The North Carolina Supreme Court has never ruled that the state constitution requires the delivery of early childhood services to all preschoolers, or even to all low-income preschoolers.
I know that may not be what you’ve read in news stories covering funding disputes about North Carolina Pre-K and Smart Start. But my statement is correct. You can check behind me by reading the relevant decisions at the website of the Administrative Office of the Courts, including last year’s unanimous Court of Appeals ruling on the funding dispute. You can also ask the Supreme Court justices who wrote the original decisions in the long-running Leandro school-funding lawsuit.
I’ve done both. There is no constitutional right to preschool. No such provision was written into the current state constitution or added by constitutional referendum.
Because the funding dispute has now reached the North Carolina Supreme Court, the faulty notion that taxpayer-funded preschool is constitutionally obligatory has again been propagated by the usual suspects. They’d dearly love the court to order state government to spend hundreds of millions of dollars more on preschool, along with a commensurate tax increase. That was the original purpose of the Leandro lawsuit — to use judicial means to compel the General Assembly to raise education spending and taxes.
The plaintiffs lost that original claim. In 1997, the Supreme Court ruled that the state constitution does not require any particular level of funding for public education, or equivalent funding across districts, because such matters are properly left to elected representatives to determine. Instead, the court ruled that several provisions of the state constitution created a civil right for all North Carolina children to receive the opportunity for “a sound, basic education.” The original Leandro decision, in other words, was an attempt to balance the judicial role in interpreting and enforcing constitutional provisions and the legislative role in formulating public policy.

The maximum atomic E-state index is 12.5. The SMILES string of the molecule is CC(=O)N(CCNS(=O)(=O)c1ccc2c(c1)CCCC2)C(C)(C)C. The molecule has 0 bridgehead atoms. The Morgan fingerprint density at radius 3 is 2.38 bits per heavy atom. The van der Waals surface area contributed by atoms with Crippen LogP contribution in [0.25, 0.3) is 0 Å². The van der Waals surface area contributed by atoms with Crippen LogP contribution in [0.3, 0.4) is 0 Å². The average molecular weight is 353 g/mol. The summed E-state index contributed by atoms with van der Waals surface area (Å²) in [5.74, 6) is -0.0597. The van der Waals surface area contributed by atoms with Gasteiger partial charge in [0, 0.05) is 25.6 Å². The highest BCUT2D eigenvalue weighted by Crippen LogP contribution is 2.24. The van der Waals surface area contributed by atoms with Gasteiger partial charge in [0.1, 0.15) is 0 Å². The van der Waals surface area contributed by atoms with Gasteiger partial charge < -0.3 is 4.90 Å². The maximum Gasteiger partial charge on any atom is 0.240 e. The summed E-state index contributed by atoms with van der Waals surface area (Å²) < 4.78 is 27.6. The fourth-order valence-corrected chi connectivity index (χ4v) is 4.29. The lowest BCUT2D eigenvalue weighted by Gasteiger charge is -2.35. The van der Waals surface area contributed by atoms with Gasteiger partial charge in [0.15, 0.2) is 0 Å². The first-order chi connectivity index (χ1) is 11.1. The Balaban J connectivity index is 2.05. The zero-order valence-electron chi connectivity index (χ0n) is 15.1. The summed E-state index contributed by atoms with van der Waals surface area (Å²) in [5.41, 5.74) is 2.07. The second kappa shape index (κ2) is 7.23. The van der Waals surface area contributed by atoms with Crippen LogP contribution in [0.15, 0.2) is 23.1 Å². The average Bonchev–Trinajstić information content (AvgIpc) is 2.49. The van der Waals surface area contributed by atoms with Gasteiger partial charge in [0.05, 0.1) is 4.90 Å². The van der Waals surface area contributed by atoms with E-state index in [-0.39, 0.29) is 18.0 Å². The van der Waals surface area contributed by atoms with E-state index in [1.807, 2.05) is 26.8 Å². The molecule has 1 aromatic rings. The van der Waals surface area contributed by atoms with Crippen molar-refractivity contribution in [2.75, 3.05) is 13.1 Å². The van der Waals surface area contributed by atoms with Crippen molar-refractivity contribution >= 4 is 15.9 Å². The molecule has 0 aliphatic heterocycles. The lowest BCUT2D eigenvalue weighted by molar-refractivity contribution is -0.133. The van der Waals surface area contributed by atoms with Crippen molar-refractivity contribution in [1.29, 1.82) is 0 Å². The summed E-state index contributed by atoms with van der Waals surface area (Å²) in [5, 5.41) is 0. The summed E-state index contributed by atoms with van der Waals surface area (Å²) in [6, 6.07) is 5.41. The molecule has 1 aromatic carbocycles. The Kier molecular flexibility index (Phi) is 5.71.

However, as the Leandro litigation continued, the judiciary also ruled that because some children bear the burden of special educational disadvantages — extreme poverty, for example, or parental neglect — state government is required by its constitution to provide remedies to give the children an opportunity for educational success. Then-Gov. Mike Easley and other elected officials opted to present preschool intervention to the trial court as a Leandro remedy. Regardless of whether you think that was a good or sufficient remedy, it is the only remedy that has been presented to the trial court.
The current legal dispute involves the shape and scope of that remedy. In 2011, the Republican-led General Assembly changed the funding and eligibility for North Carolina Pre-K. Some of their changes were unintended and later rescinded. Others were intentional, with lawmakers arguing that they were focusing the program on the neediest children rather than keeping eligibility broad and thus putting some of the neediest kids on the waiting list.
Then-Gov. Bev Perdue, Democratic lawmakers, and spending lobbies objected. Some argued that the state constitution requires expansive funding and eligibility for preschool, which is incorrect. Others argued, more plausibly, that because the state has never presented alternative Leandro remedies, legislative changes to North Carolina Pre-K require judicial oversight and approval.
Regardless of how the North Carolina Supreme Court rules in the latest dispute, the elected officials who now control the state’s legislative and executive branches should go before Wake County Superior Court Judge Howdy Manning and explain their preferred Leandro remedies, including early intervention for truly at-risk preschoolers, additional assistance for at-risk primary students, broader educational options for parents of low-income or disabled students, and more-accurate assessments of student learning so that teachers, parents, and policymakers can respond more effectively to their needs.
As long as they explain the rationale and empirical basis for their remedies, Manning cannot simply reject them due to personal preference. He is a judge overseeing litigation, not a policymaker. Until judicial oversight ceases altogether — a worthy end to pursue on its own, but separately — that’s the path to follow so that we don’t keep dragging the case up and down the docket.
John Hood is president of the John Locke Foundation.